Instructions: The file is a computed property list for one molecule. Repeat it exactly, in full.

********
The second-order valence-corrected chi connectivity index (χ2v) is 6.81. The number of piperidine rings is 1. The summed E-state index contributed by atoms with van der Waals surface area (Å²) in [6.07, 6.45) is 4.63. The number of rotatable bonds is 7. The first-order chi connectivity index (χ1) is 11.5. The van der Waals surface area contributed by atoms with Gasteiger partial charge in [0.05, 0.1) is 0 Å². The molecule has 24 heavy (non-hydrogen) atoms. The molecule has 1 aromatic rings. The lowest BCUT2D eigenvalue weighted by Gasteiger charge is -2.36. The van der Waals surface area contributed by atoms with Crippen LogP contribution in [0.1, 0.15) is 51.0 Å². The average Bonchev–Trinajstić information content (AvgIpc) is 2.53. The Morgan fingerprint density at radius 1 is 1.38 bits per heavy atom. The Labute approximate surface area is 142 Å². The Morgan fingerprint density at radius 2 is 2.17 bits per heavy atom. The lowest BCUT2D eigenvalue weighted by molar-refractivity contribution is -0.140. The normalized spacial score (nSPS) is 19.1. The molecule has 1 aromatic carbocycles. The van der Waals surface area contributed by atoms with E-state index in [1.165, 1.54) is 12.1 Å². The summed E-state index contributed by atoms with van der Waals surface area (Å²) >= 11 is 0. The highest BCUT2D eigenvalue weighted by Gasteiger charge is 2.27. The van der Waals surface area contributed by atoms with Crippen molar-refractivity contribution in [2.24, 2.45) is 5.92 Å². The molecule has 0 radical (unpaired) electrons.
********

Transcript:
The second-order valence-corrected chi connectivity index (χ2v) is 6.81. The number of piperidine rings is 1. The summed E-state index contributed by atoms with van der Waals surface area (Å²) in [6.07, 6.45) is 4.63. The number of rotatable bonds is 7. The first-order chi connectivity index (χ1) is 11.5. The van der Waals surface area contributed by atoms with Gasteiger partial charge in [0.05, 0.1) is 0 Å². The molecule has 24 heavy (non-hydrogen) atoms. The molecule has 1 aromatic rings. The lowest BCUT2D eigenvalue weighted by Gasteiger charge is -2.36. The van der Waals surface area contributed by atoms with Crippen LogP contribution in [0.1, 0.15) is 51.0 Å². The average Bonchev–Trinajstić information content (AvgIpc) is 2.53. The Morgan fingerprint density at radius 1 is 1.38 bits per heavy atom. The Labute approximate surface area is 142 Å². The Morgan fingerprint density at radius 2 is 2.17 bits per heavy atom. The lowest BCUT2D eigenvalue weighted by molar-refractivity contribution is -0.140. The normalized spacial score (nSPS) is 19.1. The molecule has 1 aromatic carbocycles. The van der Waals surface area contributed by atoms with E-state index in [1.165, 1.54) is 12.1 Å². The summed E-state index contributed by atoms with van der Waals surface area (Å²) >= 11 is 0. The highest BCUT2D eigenvalue weighted by Gasteiger charge is 2.27. The van der Waals surface area contributed by atoms with Crippen molar-refractivity contribution in [2.24, 2.45) is 5.92 Å². The molecule has 0 radical (unpaired) electrons.